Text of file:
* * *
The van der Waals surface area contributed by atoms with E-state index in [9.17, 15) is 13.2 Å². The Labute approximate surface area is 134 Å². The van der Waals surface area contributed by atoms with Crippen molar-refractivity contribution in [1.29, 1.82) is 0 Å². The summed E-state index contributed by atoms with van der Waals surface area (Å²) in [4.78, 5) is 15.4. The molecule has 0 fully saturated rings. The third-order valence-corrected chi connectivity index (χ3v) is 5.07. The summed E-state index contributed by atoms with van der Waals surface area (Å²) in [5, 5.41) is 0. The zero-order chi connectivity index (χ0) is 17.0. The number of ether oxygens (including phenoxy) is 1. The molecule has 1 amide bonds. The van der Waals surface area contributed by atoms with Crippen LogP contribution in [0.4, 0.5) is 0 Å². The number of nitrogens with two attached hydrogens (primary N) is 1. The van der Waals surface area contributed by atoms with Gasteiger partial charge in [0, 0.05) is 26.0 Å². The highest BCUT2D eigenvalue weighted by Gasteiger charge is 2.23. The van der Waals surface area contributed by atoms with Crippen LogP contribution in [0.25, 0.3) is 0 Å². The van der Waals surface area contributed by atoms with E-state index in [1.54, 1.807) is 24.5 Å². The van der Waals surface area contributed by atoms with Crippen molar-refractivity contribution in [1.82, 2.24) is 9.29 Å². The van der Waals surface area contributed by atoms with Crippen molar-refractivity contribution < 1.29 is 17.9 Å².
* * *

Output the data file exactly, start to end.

The van der Waals surface area contributed by atoms with E-state index in [9.17, 15) is 13.2 Å². The Labute approximate surface area is 134 Å². The van der Waals surface area contributed by atoms with Crippen molar-refractivity contribution in [1.29, 1.82) is 0 Å². The summed E-state index contributed by atoms with van der Waals surface area (Å²) in [4.78, 5) is 15.4. The molecule has 0 fully saturated rings. The third-order valence-corrected chi connectivity index (χ3v) is 5.07. The summed E-state index contributed by atoms with van der Waals surface area (Å²) in [5, 5.41) is 0. The zero-order chi connectivity index (χ0) is 17.0. The number of ether oxygens (including phenoxy) is 1. The molecule has 1 amide bonds. The van der Waals surface area contributed by atoms with Crippen LogP contribution in [0.4, 0.5) is 0 Å². The number of nitrogens with two attached hydrogens (primary N) is 1. The van der Waals surface area contributed by atoms with Gasteiger partial charge in [0, 0.05) is 26.0 Å². The highest BCUT2D eigenvalue weighted by Gasteiger charge is 2.23. The van der Waals surface area contributed by atoms with Crippen LogP contribution in [0.25, 0.3) is 0 Å². The van der Waals surface area contributed by atoms with E-state index in [1.54, 1.807) is 24.5 Å². The van der Waals surface area contributed by atoms with Crippen molar-refractivity contribution in [1.82, 2.24) is 9.29 Å². The van der Waals surface area contributed by atoms with Crippen molar-refractivity contribution < 1.29 is 17.9 Å².